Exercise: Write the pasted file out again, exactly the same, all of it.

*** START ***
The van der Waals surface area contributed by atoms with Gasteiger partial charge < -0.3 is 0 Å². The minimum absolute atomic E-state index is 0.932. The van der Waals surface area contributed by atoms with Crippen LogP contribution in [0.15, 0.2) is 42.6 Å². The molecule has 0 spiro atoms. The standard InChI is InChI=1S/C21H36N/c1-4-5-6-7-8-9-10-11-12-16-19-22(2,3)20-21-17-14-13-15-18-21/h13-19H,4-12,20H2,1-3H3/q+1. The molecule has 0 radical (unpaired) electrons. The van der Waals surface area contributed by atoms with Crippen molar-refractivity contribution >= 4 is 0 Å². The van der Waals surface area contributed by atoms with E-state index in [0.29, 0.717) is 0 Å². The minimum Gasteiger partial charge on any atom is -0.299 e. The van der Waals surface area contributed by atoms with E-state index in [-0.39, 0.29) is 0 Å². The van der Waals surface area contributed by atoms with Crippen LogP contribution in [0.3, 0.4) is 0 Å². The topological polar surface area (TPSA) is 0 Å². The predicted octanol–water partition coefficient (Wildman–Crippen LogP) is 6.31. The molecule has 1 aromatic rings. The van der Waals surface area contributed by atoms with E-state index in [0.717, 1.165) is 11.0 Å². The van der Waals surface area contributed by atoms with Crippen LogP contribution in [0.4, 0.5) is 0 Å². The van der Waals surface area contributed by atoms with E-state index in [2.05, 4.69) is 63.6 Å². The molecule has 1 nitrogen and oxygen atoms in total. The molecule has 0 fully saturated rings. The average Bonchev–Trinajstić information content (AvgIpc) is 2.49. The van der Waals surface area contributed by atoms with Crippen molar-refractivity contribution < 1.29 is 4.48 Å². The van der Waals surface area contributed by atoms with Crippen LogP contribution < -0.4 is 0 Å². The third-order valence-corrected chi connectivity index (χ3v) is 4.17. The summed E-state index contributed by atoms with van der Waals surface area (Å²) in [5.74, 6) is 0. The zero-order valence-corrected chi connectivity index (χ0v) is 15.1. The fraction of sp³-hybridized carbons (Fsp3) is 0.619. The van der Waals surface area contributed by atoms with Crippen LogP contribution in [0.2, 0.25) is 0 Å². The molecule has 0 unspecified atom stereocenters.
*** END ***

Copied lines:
The van der Waals surface area contributed by atoms with Gasteiger partial charge < -0.3 is 0 Å². The minimum absolute atomic E-state index is 0.932. The van der Waals surface area contributed by atoms with Crippen LogP contribution in [0.15, 0.2) is 42.6 Å². The molecule has 0 spiro atoms. The standard InChI is InChI=1S/C21H36N/c1-4-5-6-7-8-9-10-11-12-16-19-22(2,3)20-21-17-14-13-15-18-21/h13-19H,4-12,20H2,1-3H3/q+1. The molecule has 0 radical (unpaired) electrons. The van der Waals surface area contributed by atoms with Crippen molar-refractivity contribution >= 4 is 0 Å². The van der Waals surface area contributed by atoms with E-state index in [0.29, 0.717) is 0 Å². The minimum Gasteiger partial charge on any atom is -0.299 e. The van der Waals surface area contributed by atoms with E-state index in [-0.39, 0.29) is 0 Å². The van der Waals surface area contributed by atoms with Crippen LogP contribution in [0.3, 0.4) is 0 Å². The topological polar surface area (TPSA) is 0 Å². The predicted octanol–water partition coefficient (Wildman–Crippen LogP) is 6.31. The molecule has 1 aromatic rings. The van der Waals surface area contributed by atoms with E-state index in [0.717, 1.165) is 11.0 Å². The van der Waals surface area contributed by atoms with Crippen LogP contribution in [0.4, 0.5) is 0 Å². The van der Waals surface area contributed by atoms with E-state index in [2.05, 4.69) is 63.6 Å². The molecule has 1 nitrogen and oxygen atoms in total. The molecule has 0 fully saturated rings. The average Bonchev–Trinajstić information content (AvgIpc) is 2.49. The van der Waals surface area contributed by atoms with Crippen molar-refractivity contribution < 1.29 is 4.48 Å². The van der Waals surface area contributed by atoms with Crippen LogP contribution < -0.4 is 0 Å². The third-order valence-corrected chi connectivity index (χ3v) is 4.17. The summed E-state index contributed by atoms with van der Waals surface area (Å²) in [5.74, 6) is 0. The zero-order valence-corrected chi connectivity index (χ0v) is 15.1. The fraction of sp³-hybridized carbons (Fsp3) is 0.619. The van der Waals surface area contributed by atoms with Crippen LogP contribution in [0.2, 0.25) is 0 Å². The molecule has 0 unspecified atom stereocenters.